You need a hand to sort out all of the opposites. Your personal habits with the possibilities (washing, going to the bathroom, drinking water, brushing teeth), your walking preferences with the rhythm of Africa, your type of humor with the humor of Africa (the locals have the best kind of cynical humor), your prejudice (I felt sorry for the porters who carried our duffle bags and our food but they were so genuinely happy and warm and it seemed to me the guides cared for us – one of them would regularly ask me: ”How are you, sista’?”). And I thought the hand that was offered was heartily African, though given by our Bosnian guide with a scent of humor and cynicism, with the warmth of a lioness who pushes her cubs into the world of survival to try the life ourselves under her protective paw, by a leader who by all books would be a transformational type of a leader but he was an alfa male authority.
You can’t go without good equipment to this kind of mountain. But the one thing you can’t go without and enjoy the ride, and really feel it as you should feel, is a guide. Well, and a team. But that was the same, the guide was an inseparable part of the team and the team members were my guides.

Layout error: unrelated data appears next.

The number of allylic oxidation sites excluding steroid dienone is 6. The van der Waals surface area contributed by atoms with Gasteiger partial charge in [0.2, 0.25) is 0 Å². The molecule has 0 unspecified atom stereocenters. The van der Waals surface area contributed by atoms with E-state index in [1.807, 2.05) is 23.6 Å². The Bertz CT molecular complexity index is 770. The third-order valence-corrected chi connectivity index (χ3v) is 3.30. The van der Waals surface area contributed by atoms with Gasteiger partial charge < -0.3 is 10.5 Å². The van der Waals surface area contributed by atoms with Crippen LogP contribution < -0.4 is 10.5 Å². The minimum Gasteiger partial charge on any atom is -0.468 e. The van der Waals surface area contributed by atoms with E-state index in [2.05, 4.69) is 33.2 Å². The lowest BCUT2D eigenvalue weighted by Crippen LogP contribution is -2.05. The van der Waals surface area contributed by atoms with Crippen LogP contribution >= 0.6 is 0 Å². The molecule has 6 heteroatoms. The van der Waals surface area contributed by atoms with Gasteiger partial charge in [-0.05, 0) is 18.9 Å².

Back to Earth
I am still struggling to make sense of ordinary life. I forget to take my phone with me, to charge it, I am not sure what to think when I realize I didn’t take a bath and have to force myself to brush my teeth. It feels like somebody pushed my reset button and the real me is still wandering around the Kilimanjaro crater, or is maybe frozen close to the frozen leopard. The superficial me is here behaving like I’ve always behaved.
In today’s world we welcome and accept things that are easy. We are guided by convenience. We wear and wash and drink and eat what is convenient. We maintain friendships over social media because it’s easy. And convenient.